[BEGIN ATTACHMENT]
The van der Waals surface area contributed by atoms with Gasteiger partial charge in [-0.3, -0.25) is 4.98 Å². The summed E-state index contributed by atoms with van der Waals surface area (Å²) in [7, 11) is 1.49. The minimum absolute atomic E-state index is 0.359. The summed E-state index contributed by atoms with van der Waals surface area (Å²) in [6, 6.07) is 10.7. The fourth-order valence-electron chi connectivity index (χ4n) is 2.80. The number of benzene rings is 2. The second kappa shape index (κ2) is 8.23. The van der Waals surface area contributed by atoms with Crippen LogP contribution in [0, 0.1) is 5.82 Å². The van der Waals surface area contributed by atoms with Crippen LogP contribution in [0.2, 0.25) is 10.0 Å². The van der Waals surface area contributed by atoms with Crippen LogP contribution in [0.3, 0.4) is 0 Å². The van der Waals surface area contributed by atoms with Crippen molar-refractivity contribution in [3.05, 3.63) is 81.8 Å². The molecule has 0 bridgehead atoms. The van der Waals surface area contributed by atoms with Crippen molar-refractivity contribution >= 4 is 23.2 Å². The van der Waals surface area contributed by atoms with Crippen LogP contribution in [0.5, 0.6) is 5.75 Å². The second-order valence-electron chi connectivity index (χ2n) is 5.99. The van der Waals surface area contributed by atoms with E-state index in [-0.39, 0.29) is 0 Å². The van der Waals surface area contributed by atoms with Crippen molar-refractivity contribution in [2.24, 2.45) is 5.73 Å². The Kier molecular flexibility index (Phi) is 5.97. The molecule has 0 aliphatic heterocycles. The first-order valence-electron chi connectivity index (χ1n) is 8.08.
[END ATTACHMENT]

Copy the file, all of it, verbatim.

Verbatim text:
The van der Waals surface area contributed by atoms with Gasteiger partial charge in [-0.3, -0.25) is 4.98 Å². The summed E-state index contributed by atoms with van der Waals surface area (Å²) in [7, 11) is 1.49. The minimum absolute atomic E-state index is 0.359. The summed E-state index contributed by atoms with van der Waals surface area (Å²) in [6, 6.07) is 10.7. The fourth-order valence-electron chi connectivity index (χ4n) is 2.80. The number of benzene rings is 2. The second kappa shape index (κ2) is 8.23. The van der Waals surface area contributed by atoms with Crippen LogP contribution in [0, 0.1) is 5.82 Å². The van der Waals surface area contributed by atoms with Crippen LogP contribution in [0.2, 0.25) is 10.0 Å². The van der Waals surface area contributed by atoms with Crippen LogP contribution in [0.3, 0.4) is 0 Å². The van der Waals surface area contributed by atoms with Crippen molar-refractivity contribution in [3.05, 3.63) is 81.8 Å². The molecule has 0 bridgehead atoms. The van der Waals surface area contributed by atoms with Crippen molar-refractivity contribution >= 4 is 23.2 Å². The van der Waals surface area contributed by atoms with Crippen LogP contribution in [0.5, 0.6) is 5.75 Å². The second-order valence-electron chi connectivity index (χ2n) is 5.99. The van der Waals surface area contributed by atoms with E-state index in [-0.39, 0.29) is 0 Å². The van der Waals surface area contributed by atoms with Crippen molar-refractivity contribution in [2.24, 2.45) is 5.73 Å². The Kier molecular flexibility index (Phi) is 5.97. The molecule has 0 aliphatic heterocycles. The first-order valence-electron chi connectivity index (χ1n) is 8.08.